A Formal SuperSite Intro from Me, Jason Snell

A Formal SuperSite Intro from Me, Jason Snell

You are reading a story written by someone who has spent nearly twenty years writing primarily about Apple and the Apple ecosystem. I know, I'm as surprised as you are.

My name's Jason Snell, and for a decade or so I was the lead editor at Macworld. For the past couple of years I was also in charge of IDG's other consumer properties, including PCWorld. But there's no denying that I have made a career of covering a certain fruit company located in Cupertino, California.

We would seem to be mismatched, this site and me. And it's true that I put on a face mask and a tomato-resistant jacket before I got up on this stage, just in case someone brought in a case of rotten tomatoes. Still, I think we have a lot to learn from each other.

Before we kick things off, I wanted to take a hint from Richard Hay and tell you a little bit about my background. My first computer was a Commodore PET, and my second was an Apple II. As such, I've always been a child of the command line, and I haven't been far away from a Vax or Unix shell prompt since about 1988.

I've always mixed technology and writing, from editing articles for my college newspaper using vito creating and distributing one of the Internet's first magazines via FTP and Usenet in the days before the web. I taught myself HTML and, as an excuse to learn some early server-side extensions, created one of the first television-related blogs on the Web in 1996. I was the editor in chief of my college paper--while I was running network cable so that I didn't have to use a floppy disk and sneakernet to get to the computer attached to the laser printer.

I started as an editor at MacUser magazine in 1994, just as I was wrapping up my master's degree at UC Berkeley. A few years later I was brushing up on my Windows NT skills as Apple had a near-death experience. Then things got really weird: Steve Jobs came back to Apple and turned the company around, and I got to have a front-row seat for a remarkable and unlikely 15 years of success.

Today, Apple products are a fact of life for most businesses. If it's not MacBooks and iMacs, it's at least iPhones and iPads. And it's not just Apple's hardware success that's driving this, but the embracing of Apple's platforms by some sources that would have seemed unlikely just a few years ago.

Sure, Microsoft Office is on the Mac. I've been using Word for Mac since the late '80s. (And it's high time for an update to the suite--fortunately, one's coming later this year.) But Office is on the iPad now too, and it's really good. Meanwhile, old foe IBM has become a strategic partner of Apple, developing enterprise apps and deploying iPads in large organizations. Apple in the enterprise, and not accidentally? These are strange days indeed.

Though I've been a Mac user for ages, I've also frequently found myself in organizations that were deeply committed to other platforms--including the last few years in an all-Exchange shop. My Macs have been officially supported, half supported, and unsupported, and all the while I've gotten my work done.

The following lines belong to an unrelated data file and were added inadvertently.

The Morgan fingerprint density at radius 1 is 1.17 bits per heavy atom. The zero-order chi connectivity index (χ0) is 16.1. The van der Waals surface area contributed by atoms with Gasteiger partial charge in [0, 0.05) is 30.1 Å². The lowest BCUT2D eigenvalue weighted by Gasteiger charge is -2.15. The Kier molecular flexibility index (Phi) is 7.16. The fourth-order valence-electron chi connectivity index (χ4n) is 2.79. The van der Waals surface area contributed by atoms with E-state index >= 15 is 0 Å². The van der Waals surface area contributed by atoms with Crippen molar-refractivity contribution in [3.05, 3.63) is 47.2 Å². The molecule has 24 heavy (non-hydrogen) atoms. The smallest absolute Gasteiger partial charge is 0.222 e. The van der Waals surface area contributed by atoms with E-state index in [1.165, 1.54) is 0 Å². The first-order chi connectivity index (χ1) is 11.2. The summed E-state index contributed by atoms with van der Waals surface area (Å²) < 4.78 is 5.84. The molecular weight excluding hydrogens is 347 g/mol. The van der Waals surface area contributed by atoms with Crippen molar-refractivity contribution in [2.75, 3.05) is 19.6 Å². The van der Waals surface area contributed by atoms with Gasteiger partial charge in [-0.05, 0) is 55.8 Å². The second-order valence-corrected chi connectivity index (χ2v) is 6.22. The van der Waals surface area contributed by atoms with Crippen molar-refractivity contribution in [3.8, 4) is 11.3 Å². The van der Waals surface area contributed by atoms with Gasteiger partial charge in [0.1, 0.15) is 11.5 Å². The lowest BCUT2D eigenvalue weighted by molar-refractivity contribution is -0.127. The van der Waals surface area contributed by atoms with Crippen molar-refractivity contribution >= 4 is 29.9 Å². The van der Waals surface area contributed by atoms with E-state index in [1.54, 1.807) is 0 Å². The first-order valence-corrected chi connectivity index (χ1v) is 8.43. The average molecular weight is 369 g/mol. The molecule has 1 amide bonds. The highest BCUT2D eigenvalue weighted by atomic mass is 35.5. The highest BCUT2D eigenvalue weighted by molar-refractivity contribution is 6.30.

So let me explain my presence here. Obviously there are a lot of changes going on at this site, as new contributors arrive and Paul departs. (As someone who also recently left his old home and started a new site of his own, I wish him all the best!) I've been asked to contribute a weekly column relating to Apple, what it's doing, what its users are doing, and how that affects you.

I can't profess to be an expert in Windows (although I've got Windows 8.1 installed on my iMac, as well as a trusty old Windows XP VM, and am looking forward to checking out Windows 10) or even in Microsoft's platforms. I've been a user of them for ages, but I come from another perspective. I'm one of those users that many of you need to support or otherwise interact with.

What I have been is a keen observer of Apple over the years, from the days in the '90s when the company was doomed right up to today. I've learned a lot about how Apple works, why it behaves the way it does, and what its product philosophy is--and I'd like to think that this gives me some good insight on what it'll be doing next.

If you're not someone who has ever used Apple's products, I'm hoping that this column can bridge the gap a little bit between our worlds. When I was starting in technology, vast gulfs separated the Mac and Windows worlds. But these days, cloud services and mobile operating systems and the middle ages of both Apple and Microsoft have led us to a much messier place. If I can help provide some perspective about how Apple's stuff fits into the larger technology world, I will have done my job.

Now I need your help. I'd love to hear from you about what you'd like this column to be about. What are your burning questions relating to Apple, its platforms, and its ecosystem? What are your greatest frustrations in dealing with Apple products? Let me know in the comments below, or send your questions and comments to me at [email protected]

[You can follow Jason Snell on Twitter at @jsnell, read his blog at Six Colors, listen to his tech podcasts at Relay FM, or listen to his geek culture podcasts at The Incomparable.]

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